St. Louis Oracle

St. Louis-based political forecasting plus commentary on politics and events from a grassroots veteran with a mature, progressive anti-establishment perspective.

Sunday, January 22, 2006

Civilian Review Approved by Public Safety Committee

The Public Safety Committee of the St. Louis Board of Aldermen passed Board Bill 69, Alderman Terry Kennedy's bill for a Civilian Review Board, with a "Do Pass" recommendation, on January 19.

The Civilian Review Board would conduct joint investigations of complaints against St. Louis police with the Police Internal Affairs Division and make recommendations about appropriate discipline. The CRB could also conduct independent investigations whenever it is dissatisfied with the joint investigation.

Two hot button issues have held up progress on the bill, both of which passed the committee in Kennedy's favor. The bill empowers the CRB to use the subpoena powers of the Board of Police Commissioners, and the CRB's seven members would include four elected by the people. The other three would be appointed by the Board of Aldermen.

These issues have divided the board along racial lines, with every African American alderman on record favoring the Kennedy bill as written and every white aldermen opposed to a bill with the subpoena powers and elected members. The committee vote went along racial lines, with five African American members in favor and two white members opposed.

Without change in the board's racial solidarity, the bill's prospects before the full board remain slim. The board has a slim 15-13 white majority, with Aldermanic President Jim Shrewsbury (D), a white, holding the tie-breaking vote.

Pressure will be on white aldermen representing wards with significant African American populations. Aldermen Joe Roddy (D-17) and Craig Schmid (D-20) represent wards with slight African American majorities, while Phyllis Young (D-7), Steve Conway (D-8) and Jennifer Florida (D-15) represent substantial African American minorities. Shrewsbury is elected citywide.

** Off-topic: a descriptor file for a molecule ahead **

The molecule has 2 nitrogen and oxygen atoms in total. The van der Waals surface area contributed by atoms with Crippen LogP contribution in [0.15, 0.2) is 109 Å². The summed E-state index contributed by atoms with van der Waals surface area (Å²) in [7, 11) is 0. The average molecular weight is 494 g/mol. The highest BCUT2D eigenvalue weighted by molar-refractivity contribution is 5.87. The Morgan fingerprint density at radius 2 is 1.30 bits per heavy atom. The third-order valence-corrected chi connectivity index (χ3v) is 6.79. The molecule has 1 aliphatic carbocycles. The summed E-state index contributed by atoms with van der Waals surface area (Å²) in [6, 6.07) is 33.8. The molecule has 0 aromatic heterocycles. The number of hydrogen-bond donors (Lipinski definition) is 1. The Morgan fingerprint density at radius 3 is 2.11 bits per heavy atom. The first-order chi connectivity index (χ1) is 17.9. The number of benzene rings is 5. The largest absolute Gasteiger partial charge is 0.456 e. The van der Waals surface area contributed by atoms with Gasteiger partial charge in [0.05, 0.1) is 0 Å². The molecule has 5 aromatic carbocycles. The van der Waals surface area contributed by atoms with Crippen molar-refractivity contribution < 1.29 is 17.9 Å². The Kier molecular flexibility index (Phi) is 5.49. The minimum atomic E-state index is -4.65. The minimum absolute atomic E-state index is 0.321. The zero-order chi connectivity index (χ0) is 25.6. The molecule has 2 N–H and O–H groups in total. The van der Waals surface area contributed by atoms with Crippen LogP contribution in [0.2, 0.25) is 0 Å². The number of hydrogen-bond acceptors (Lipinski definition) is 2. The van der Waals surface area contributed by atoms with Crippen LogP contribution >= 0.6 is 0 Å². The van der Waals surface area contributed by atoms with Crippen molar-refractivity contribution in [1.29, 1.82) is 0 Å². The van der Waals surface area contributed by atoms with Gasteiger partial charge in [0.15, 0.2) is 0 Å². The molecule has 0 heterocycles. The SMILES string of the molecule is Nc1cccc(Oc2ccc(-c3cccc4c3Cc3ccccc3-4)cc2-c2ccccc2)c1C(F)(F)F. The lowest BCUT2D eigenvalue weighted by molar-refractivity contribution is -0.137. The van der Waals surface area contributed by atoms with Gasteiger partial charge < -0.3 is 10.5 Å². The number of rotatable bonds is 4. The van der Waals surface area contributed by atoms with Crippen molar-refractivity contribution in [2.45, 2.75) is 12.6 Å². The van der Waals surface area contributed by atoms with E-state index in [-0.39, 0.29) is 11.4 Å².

Saturday, January 21, 2006

Molly Ivins will not support Hillary for prez

Respected liberal columnist Molly Ivins, the journalistic icon who coined the "shrub" nickname for President George W. Bush, published a column recently in which she stated that she cannot support New York Sen. Hillary Clinton for president in 2008. It is my sense that her words represent a growing feeling among the American left.

Ivins explained, "Sen. Clinton is apparently incapable of taking a clear stand on the war in Iraq, and that alone is enough to disqualify her. Her failure to speak out on Terri Schiavo, not to mention that gross pandering on flag-burning, are just contemptible little dodges."

Recalling the tumultuous Vietnam War era in 1968 when obscure Sen. Eugene McCarthy (D-MN) demonstrated the courage to speak out, Ivins observed, "There are times when regular politics will not do, and this is one of those times. There are times a country is so tired of bull that only the truth can provide relief."

Boldly predicting that Tom Delay would lose reelection in his "safe" suburban Houston district, Ivins intoned, Oh come on, people -- get a grip on the concept of leadership. . . . If Democrats in Washington haven't got enough sense to OWN the issue of political reform, I give up on them entirely." Now is the time, she says, to seize the day and push for reforms that would end special interest ownership of our national agenda: public campaign financing for Congress ("the only reform that will work, and you know it, as well as everyone else who's ever studied this"), redistricting reform, electoral reform and House rule changes.

Her column's conclusion raised the spectre of a major third-party challenge ala 2000: "Do not sit there cowering and pretending the only way to win is as Republican-lite. If the Washington-based party can't get up and fight, we'll find someone who can."

I agree. Claire McCaskill, whose early stands on federal issues seem to mimic Hillary's, should take notice.

Tuesday, January 17, 2006

Argus says El-Amin, Troupe have reconciled